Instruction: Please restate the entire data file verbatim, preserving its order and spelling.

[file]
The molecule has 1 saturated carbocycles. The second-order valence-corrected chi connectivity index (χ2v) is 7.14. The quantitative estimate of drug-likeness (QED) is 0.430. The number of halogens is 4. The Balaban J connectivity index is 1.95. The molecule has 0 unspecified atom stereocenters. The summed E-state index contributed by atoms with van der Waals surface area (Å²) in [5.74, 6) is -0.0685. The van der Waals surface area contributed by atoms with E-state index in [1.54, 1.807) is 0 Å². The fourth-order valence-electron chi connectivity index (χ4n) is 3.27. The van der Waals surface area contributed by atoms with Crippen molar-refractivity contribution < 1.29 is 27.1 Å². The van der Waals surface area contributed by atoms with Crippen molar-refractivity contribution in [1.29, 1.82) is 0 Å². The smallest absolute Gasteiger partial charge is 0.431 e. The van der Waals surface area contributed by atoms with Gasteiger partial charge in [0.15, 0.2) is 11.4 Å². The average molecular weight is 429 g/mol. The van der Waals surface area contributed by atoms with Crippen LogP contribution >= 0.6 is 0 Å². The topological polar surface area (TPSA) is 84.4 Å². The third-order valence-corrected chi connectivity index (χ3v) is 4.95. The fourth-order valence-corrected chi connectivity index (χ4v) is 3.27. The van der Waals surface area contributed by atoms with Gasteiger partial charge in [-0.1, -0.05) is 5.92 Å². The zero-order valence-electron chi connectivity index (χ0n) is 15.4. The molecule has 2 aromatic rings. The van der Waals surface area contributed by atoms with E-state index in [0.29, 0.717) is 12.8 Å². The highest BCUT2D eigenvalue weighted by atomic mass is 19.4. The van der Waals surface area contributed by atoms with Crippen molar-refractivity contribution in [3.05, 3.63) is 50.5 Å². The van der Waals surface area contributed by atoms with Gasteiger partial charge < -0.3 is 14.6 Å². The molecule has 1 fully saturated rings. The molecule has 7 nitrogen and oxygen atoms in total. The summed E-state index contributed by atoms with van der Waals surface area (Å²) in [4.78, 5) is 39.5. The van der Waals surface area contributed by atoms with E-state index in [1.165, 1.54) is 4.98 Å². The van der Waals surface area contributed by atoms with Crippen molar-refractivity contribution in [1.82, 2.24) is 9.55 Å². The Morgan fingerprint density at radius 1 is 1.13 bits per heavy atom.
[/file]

The molecule has 1 saturated carbocycles. The second-order valence-corrected chi connectivity index (χ2v) is 7.14. The quantitative estimate of drug-likeness (QED) is 0.430. The number of halogens is 4. The Balaban J connectivity index is 1.95. The molecule has 0 unspecified atom stereocenters. The summed E-state index contributed by atoms with van der Waals surface area (Å²) in [5.74, 6) is -0.0685. The van der Waals surface area contributed by atoms with E-state index in [1.54, 1.807) is 0 Å². The fourth-order valence-electron chi connectivity index (χ4n) is 3.27. The van der Waals surface area contributed by atoms with Crippen molar-refractivity contribution < 1.29 is 27.1 Å². The van der Waals surface area contributed by atoms with Crippen molar-refractivity contribution in [1.29, 1.82) is 0 Å². The smallest absolute Gasteiger partial charge is 0.431 e. The van der Waals surface area contributed by atoms with Gasteiger partial charge in [0.15, 0.2) is 11.4 Å². The average molecular weight is 429 g/mol. The van der Waals surface area contributed by atoms with Crippen LogP contribution >= 0.6 is 0 Å². The topological polar surface area (TPSA) is 84.4 Å². The third-order valence-corrected chi connectivity index (χ3v) is 4.95. The fourth-order valence-corrected chi connectivity index (χ4v) is 3.27. The van der Waals surface area contributed by atoms with Gasteiger partial charge in [-0.1, -0.05) is 5.92 Å². The zero-order valence-electron chi connectivity index (χ0n) is 15.4. The molecule has 2 aromatic rings. The van der Waals surface area contributed by atoms with E-state index in [0.29, 0.717) is 12.8 Å². The highest BCUT2D eigenvalue weighted by atomic mass is 19.4. The van der Waals surface area contributed by atoms with Crippen molar-refractivity contribution in [3.05, 3.63) is 50.5 Å². The van der Waals surface area contributed by atoms with Gasteiger partial charge < -0.3 is 14.6 Å². The molecule has 1 fully saturated rings. The molecule has 7 nitrogen and oxygen atoms in total. The summed E-state index contributed by atoms with van der Waals surface area (Å²) in [4.78, 5) is 39.5. The van der Waals surface area contributed by atoms with E-state index in [1.165, 1.54) is 4.98 Å². The van der Waals surface area contributed by atoms with Crippen molar-refractivity contribution in [1.82, 2.24) is 9.55 Å². The Morgan fingerprint density at radius 1 is 1.13 bits per heavy atom.